Columnist image
Bob Weeks

TSN Senior Reporter


Coming into the U.S. Open, Bryson DeChambeau refused to change his game plan from the one he’s used this year. Hit it as long as possible, find it and play from there.

Most weeks on the PGA Tour, that strategy works, especially when you are built like the Incredible Hulk and the course setup is generally friendly. But at a U.S. Open where the rough is deep and gnarly, it seemed wiser to ease back on the throttle and focus on fairways first, distance second.

Not DeChambeau. Through 36 holes, he’s proved that he can play full out, posting a second-round 68, one of just a handful of under-par rounds on Friday, as Winged Foot became the stiff test that was expected.

“I want it to play as hard as possible,” said DeChambeau, who shot 69 in the opening round. “I feel like there's so many holes out here that I can take advantage of that some people can't.”

His second round created a colourful scorecard with five birdies, five bogeys and an eagle. He found seven of 14 fairways and hacked it out of the rough on the ones he missed.

The hulking golfer, who has added 40 pounds of muscle this year, is averaging 379.9 yards off the tee this week with his vicious lash of a swing. On his final hole on Friday, the 557-yard par-five ninth, it was on full display as he hit driver-pitching wedge onto the green, setting up that closing eagle.

But it’s not just his driver that has put him up at the top of the leaderboard. He’s seeing good performance from most parts of his game.

“I feel like my irons are great, the wedges are better, and short game needs to be worked on just a little bit,” assessed DeChambeau. “But I would say it's been good so far, and that's what I'm going to hopefully do this weekend.”

Beyond his swing, the 27-year-old from Modesto, Calif., is trying to better the mental side of his game, trying to stay even-keeled throughout the ups and downs that come with professional golf.

He trains with Neuropeak, a company based in Grand Rapids, Mich., that works to help athletes improve performance by strengthening the autonomic nervous system through breathing.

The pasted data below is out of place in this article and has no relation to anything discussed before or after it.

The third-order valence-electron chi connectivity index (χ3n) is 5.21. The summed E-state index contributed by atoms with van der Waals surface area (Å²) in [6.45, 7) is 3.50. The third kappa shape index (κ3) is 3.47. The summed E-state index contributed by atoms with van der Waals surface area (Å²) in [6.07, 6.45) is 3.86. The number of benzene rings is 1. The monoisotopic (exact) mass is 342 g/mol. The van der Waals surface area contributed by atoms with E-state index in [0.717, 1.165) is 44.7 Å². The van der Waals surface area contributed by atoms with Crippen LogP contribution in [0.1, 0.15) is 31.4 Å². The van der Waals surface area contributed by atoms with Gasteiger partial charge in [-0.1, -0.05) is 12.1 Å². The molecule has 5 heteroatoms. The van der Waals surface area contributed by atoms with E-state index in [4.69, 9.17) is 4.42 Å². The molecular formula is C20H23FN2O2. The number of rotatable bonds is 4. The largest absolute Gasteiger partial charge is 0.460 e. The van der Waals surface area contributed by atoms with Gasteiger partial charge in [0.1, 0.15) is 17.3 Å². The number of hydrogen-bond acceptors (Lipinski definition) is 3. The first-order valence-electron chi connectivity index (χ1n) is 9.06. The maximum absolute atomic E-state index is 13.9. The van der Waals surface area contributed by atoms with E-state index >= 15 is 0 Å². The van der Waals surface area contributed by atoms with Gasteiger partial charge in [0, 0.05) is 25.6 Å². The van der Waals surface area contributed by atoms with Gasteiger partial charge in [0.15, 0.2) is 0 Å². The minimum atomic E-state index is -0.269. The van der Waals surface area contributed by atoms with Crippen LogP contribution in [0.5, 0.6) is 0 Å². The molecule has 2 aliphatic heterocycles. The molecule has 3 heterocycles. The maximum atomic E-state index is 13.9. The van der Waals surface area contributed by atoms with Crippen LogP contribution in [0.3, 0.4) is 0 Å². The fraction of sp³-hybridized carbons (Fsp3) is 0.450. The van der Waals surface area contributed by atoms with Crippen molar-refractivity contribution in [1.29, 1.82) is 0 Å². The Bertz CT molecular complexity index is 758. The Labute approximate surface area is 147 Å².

That may sound way above most people’s comprehension, but DeChambeau is not most people. Almost everything he does in golf stems from his science background, from his irons all being the same length to building his muscles to increase his swing speed.

On Thursday night, he spent extra time at the range after his round recalibrating the distance on how far his wedges were flying.

“It was just saying on the devices that I was hitting it shorter than what it was actually going,” DeChambeau tried to explain. “So, for example, like we calibrated -- OK, this is -- I'm trying to make it as easy as possible.

“So for me, my 47-degree flies normally 145. Well, last night I was hitting shots and it was flying 155. That's what we were on the normalizing mode with that wind. And we just didn't calibrate correctly.”

We don’t really have to understand how it all works, at least not the way DeChambeau does. But we can appreciate that at the halfway mark, he’s in a great position to capture his first major title.

There is, of course, still a long way to go and the rough may yet grab enough of his tee shots that he slips back into the pack. But he’ll use anything he can to his advantage, except possibly imposing his will on the tournament.

“That's a question for the gods,” said DeChambeau. “That's a question for God. I don't know if you can -- I mean, Tiger has been able to do something like that many times before, so I think there is something, but human scientific research does not say that there's anything about that.”

For DeChambeau, science rules, especially in golf.